Jaime Suchlicki, Director, Institute for Cuban and Cuban-American Studies, University of Miami


Iran, Cuba and Venezuela have developed a close and cooperative relationship against the U.S. and in support of terrorism. The three regimes increasingly coordinate their policies and resources in a three way partnership aimed at counteracting and circumventing U.S. policies in the Middle East and Latin America. Within this relationship, Cuba plays a strategic role in terms of geography (proximity to the U.S.), intelligence gathering (both electronic eavesdropping and human espionage) and logistics.

Worrisome to the U.S. are reports that “have uncovered covert operations between Cuba and Iran in the development and testing of electromagnetic weapons that have the capacity to disrupt telecommunication networks, cut power supplies and damage sophisticated computers.” (1) Furthermore, Cuba can easily provide Iran with valuable information from its sophisticated espionage apparatus. Iran is also able to obtain information on biotechnology from Cuba. In the late 1990s, Cuba began “transferring (licensing) both its medical biotechnologies and, along with the technical know-how, implicit capabilities to develop and manufacture industrial quantities of biological weapons,” creating a significant security threat for the United States and Israel. (2)

In addition to its proven technical prowess to interfere and intercept U.S. telecommunications, Cuba has deployed around the world a highly effective human intelligence network. The type of espionage carried out by Ana Belén Montes, the senior U.S. defense intelligence analyst who spied for Cuba during some 16 years until her arrest in 2001, has enabled the Castro regime to amass a wealth of intelligence on U.S. vulnerabilities as well as a keen understanding of the inner-workings of the U.S. security system. Such information and analysis was provided to Saddam Hussein prior to the U.S. invasion of Iraq and would undoubtedly be provided to a strategic ally like Iran. While one may argue that factors such as Iran’s limited military capabilities and sheer distance diminish any conventional concerns, one should expect that Tehran, in case of a U.S.-Iran conflict would launch an asymmetrical offensive against the U.S. and its European allies through surrogate terrorist states and paramilitary organizations. In such a scenario, Cuban intelligence would be invaluable to Iran and its proxies and Cuban territory could be used by terrorist groups to launch operations against the U.S.

In more specific terms:

• Cuba directly and through Venezuela continues to provide intelligence to Hamas and Hezbollah.

• Ghazi Nasr al Din, one of the most important representatives of Hezbollah in Venezuela, has maintained close contact with Venezuelan government officials and most likely with Cuban officials.

• Current and former member of Basque Fatherland and Liberty (ETA), a Basque terrorist organization continue to reside in Cuba. While some of these terrorists are on the island as part of an accord between the Cuban and Spanish governments, others are hiding in Cuba, fugitives of Spanish justice.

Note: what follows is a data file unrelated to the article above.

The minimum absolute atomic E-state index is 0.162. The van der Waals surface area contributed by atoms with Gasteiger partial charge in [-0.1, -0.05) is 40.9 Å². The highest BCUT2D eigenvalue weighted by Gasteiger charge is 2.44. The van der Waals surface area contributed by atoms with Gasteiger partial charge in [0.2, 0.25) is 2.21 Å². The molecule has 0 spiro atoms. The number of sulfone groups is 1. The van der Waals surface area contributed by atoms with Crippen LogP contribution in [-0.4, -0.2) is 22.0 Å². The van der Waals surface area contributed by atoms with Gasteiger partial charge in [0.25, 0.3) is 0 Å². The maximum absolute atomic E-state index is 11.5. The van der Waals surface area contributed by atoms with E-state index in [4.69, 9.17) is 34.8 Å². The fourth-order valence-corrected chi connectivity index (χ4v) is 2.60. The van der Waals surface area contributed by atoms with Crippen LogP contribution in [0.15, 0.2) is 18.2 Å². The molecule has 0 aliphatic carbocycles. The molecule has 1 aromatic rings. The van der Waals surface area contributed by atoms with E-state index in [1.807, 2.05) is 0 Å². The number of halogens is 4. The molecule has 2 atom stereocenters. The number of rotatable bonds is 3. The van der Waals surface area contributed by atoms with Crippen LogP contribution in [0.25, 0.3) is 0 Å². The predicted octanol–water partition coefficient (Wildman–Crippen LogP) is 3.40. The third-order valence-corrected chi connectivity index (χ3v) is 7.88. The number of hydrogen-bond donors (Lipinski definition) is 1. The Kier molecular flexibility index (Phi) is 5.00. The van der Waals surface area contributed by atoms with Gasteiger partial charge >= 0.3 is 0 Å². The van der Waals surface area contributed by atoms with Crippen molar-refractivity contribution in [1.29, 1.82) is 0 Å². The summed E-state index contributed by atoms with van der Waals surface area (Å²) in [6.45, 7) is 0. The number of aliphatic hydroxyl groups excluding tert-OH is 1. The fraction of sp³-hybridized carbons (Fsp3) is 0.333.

• The FBI estimates that Cuba has provided safe harbor to dozens of fugitives from U.S. justice who live on the island under the protection of the Castro regime. Some of these fugitives are charged with or have been convicted of murder, kidnapping, and hijacking, and they include notorious killers of police officers in New Jersey and New Mexico.

• Warranting special mention are the outstanding U.S. indictments against Cuban Air Force pilots Lorenzo Alberto Pérez-Pérez and General Rubén Martínez Puente, the head of the Cuban Air Force, who in 1996 ordered these Cuban pilots to shoot down two unarmed civilian American aircraft over international waters in the Florida Straits. That act of terrorism killed four men, three of them American citizens.

• On March 4, 2013, the 44th Anniversary of the founding of the “Popular Front for the Liberation of Palestine,” an Iranian supported organization, the Cuban Ambassador to Lebanon, Rene Ceballo Prats, reaffirmed “Cuba’s firm support for the Palestinian cause.”

• The previous year, in March 2012, a delegation of the Front headed by Abu Sami Marwan, visited Cuba at the invitation of Cuba’s Communist Party. Jose R. Balaguer, head of Cuba’s party International Department expressed “the support and solidarity of Havana with the Palestinian cause.” Another Cuban official emphasized “Cuba’s support for the Palestinian struggle to establish an independent state with eastern Jerusalem as its capital.”

In an attempt to obtain unilateral concession from the U.S., Gen. Raul Castro’s regime has toned down some of the violent anti-U.S. propaganda of older brother Fidel. Yet the commitments and interrelationships with anti-American terrorist groups have not disappeared. They have taken a more sophisticated approach; many times using proxies such as Venezuelan supporters.

The U.S. should do well to remain alert and vigilant. Cuba’s proximity to the U.S. makes the island an ideal platform for hostile acts against the U.S. In the event of conflict with Iran and/or North Korea, two allies of Cuba, the Castro regime may be called upon to support its allies.


1) Suchlicki, Jaime. “The Cuba-Venezuela Challenge to Hemispheric Security: Implications for the United States.” Challenges to Security in the Hemisphere Task Force. University of Miami, Center for Hemispheric Policy. December 3, 2009.
2) Ibid.

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